Coastal Commission report urges rejection of proposed State Parks fees on Sonoma Coast
Staff members with the California Coastal Commission, in a strongly worded report, have urged the agency's governing board to deny State Parks' plans to expand fee collection on the Sonoma Coast, arguing that such fees are unconstitutional and a barrier to beach access, in particular for low-income residents.
The staff report, which sided overwhelmingly with local officials and activists who have opposed the fees, represents the strongest opinion on the matter from within the powerful agency that oversees California's coast. The agency's board has a final say on whether the fees can be imposed, though the courts ultimately could be asked to take up the matter.
The recommendation that they be rejected escalates a years-long battle over State Parks' hotly disputed proposal and sets the stage for what could be a decisive April 13 meeting of the Coastal Commission in Santa Rosa. That meeting was moved recently to the Veteran's Memorial Building in anticipation of a large crowd.
State Parks is seeking to charge visitors at eight different locations on the Sonoma Coast where currently parking is free. Four of the parking lots are at Goat Rock and two are on Bodega Head. The remaining sites are Shell Beach and Stump Beach.
State Parks apparently dropped plans for charging fees at Willow Creek and Freezout Creek - the third time state officials have modified the project since its unveiling in May 2012. That proposal sought new fees at 14 coast locations.
The current proposal seeks day-use fees of up to $3 an hour, or $8 a day. There would be no charge assessed for visits up to 30 minutes.
State officials say the new fees are needed to generate more revenue for parks, which have been plagued for years by budget problems, some of them self-inflicted.
Coastal Commission staff, however, said that charging people more money would violate California's Constitution and the state's 1976 Coastal Act, which encourages “maximum access” to beaches. Commission staff also said the fee proposal runs counter to Sonoma County's guiding blueprint for the coast, called a local coastal plan.
“In many ways, the question of whether to charge fees here can also be considered a question of social justice,” the report stated.
About 3.2 million people visit Sonoma Coast and Salt Point state parks annually. Coastal Commission staff noted that getting there for most requires a vehicle and paying for gasoline because of a lack of public transportation alternatives. The parks are therefore more costly to access than other coastal spots that are within easier reach, leading commission staff to conclude that keeping costs low is “key” to ensuring visitors are still able to enjoy the experience.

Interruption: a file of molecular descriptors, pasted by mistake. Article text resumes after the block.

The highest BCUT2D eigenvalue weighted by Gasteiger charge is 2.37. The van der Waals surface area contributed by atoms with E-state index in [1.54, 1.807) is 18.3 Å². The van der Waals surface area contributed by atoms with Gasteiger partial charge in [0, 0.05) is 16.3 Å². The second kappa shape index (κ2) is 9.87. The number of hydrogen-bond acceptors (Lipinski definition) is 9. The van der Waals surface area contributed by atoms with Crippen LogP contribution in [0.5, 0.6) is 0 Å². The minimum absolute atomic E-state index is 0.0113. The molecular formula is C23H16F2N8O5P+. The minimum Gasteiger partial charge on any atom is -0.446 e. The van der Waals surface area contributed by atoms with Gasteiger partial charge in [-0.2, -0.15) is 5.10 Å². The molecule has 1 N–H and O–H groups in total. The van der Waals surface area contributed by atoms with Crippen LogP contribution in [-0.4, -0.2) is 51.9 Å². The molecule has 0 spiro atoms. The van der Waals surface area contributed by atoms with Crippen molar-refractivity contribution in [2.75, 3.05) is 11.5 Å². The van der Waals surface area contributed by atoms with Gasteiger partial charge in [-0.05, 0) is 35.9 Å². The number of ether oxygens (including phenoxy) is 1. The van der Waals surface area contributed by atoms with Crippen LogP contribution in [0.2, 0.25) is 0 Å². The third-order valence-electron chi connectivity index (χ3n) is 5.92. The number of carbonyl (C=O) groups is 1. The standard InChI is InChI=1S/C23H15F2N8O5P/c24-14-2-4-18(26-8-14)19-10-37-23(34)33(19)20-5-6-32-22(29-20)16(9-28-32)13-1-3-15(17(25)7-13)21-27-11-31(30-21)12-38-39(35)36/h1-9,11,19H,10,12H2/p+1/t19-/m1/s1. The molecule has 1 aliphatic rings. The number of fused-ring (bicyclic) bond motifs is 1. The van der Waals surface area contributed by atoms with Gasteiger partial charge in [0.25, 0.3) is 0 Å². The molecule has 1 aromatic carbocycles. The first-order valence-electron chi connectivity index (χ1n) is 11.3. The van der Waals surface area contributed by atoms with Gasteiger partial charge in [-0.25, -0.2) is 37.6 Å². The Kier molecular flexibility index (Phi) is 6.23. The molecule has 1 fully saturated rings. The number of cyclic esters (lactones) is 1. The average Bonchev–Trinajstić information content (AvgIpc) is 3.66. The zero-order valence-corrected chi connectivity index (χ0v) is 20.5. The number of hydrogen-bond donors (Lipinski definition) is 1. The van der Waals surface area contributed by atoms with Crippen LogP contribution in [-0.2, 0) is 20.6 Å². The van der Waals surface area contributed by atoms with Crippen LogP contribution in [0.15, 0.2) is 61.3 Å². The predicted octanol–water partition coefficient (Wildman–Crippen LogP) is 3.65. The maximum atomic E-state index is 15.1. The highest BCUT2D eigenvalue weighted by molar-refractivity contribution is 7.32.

Charging people more would disadvantage lower-income people, according to the analysis, which specifically cited “the significant Latino population centers located near and within the City of Santa Rosa.”
Sonoma County supervisor Efren Carrillo, whose district includes the coast and who has staunchly opposed the fee proposal, said Saturday that the commission's staff is on the “right side of this debate.”
The commission staff report was included in the final agenda for the April 13 meeting released late Friday. A State Parks' spokeswoman on Saturday declined comment.
The Coastal Commission board appears divided on the fee proposal, voting narrowly last April to approve taking jurisdiction of the dispute over the objections of Sonoma County, which argued it has authority to decide the issue through its coastal plan. At the time, all five county supervisors opposed the fee expansion.
The 9 a.m. meeting will be the second without the Coastal Commission's former executive director, Charles Lester, whose ouster in February was colored by accusations that the commission was falling under the sway of developers.
In the issue at stake for Sonoma County there also are divisions along geographic lines, with commissioners representing Southern California communities generally more receptive than their northern colleagues to charging fees for beach access.
Commission staff, however, found that the Sonoma Coast's rugged nature presents unique challenges for visitors.
The report stated that charging new fees at the eight beach locations “essentially amounts to a proposal to prohibit sandy beach access at these facilities unless you can pay for it.” In the case of Shell Beach, the report stated, the result could be people seeking out “more dangerous alternative beaches inappropriately.”
The report suggested that State Parks officials did not do their due diligence collecting data on beach use that commissioners asked for after the meeting last April as part of their assessment of the state's proposal.
The report also faulted State Parks for failing to provide any detail on the projected impacts on traffic and pedestrian safety as a result of people parking along Highway 1 and in other locations to avoid having to pay fees.
“There is no doubt that it will lead to lesser public access utility and more coastal resource impacts than is currently the case,” the report stated.
Commission staff suggested that the path forward on the fee issue should include State Parks gathering more data on the potential impacts of the proposal and how to maintain access for lower-income people.
The report also urged State Parks to explore collaborative partnerships with Sonoma County park managers and with nonprofit entities to jointly operate some of the coastal beaches.
Caryl Hart, Sonoma County's Regional Parks director, welcomed that recommendation Saturday, saying “more time needs to be taken to explore those opportunities.”
You can reach Staff Writer Derek Moore at 521-5336 or firstname.lastname@example.org. On Twitter @deadlinederek.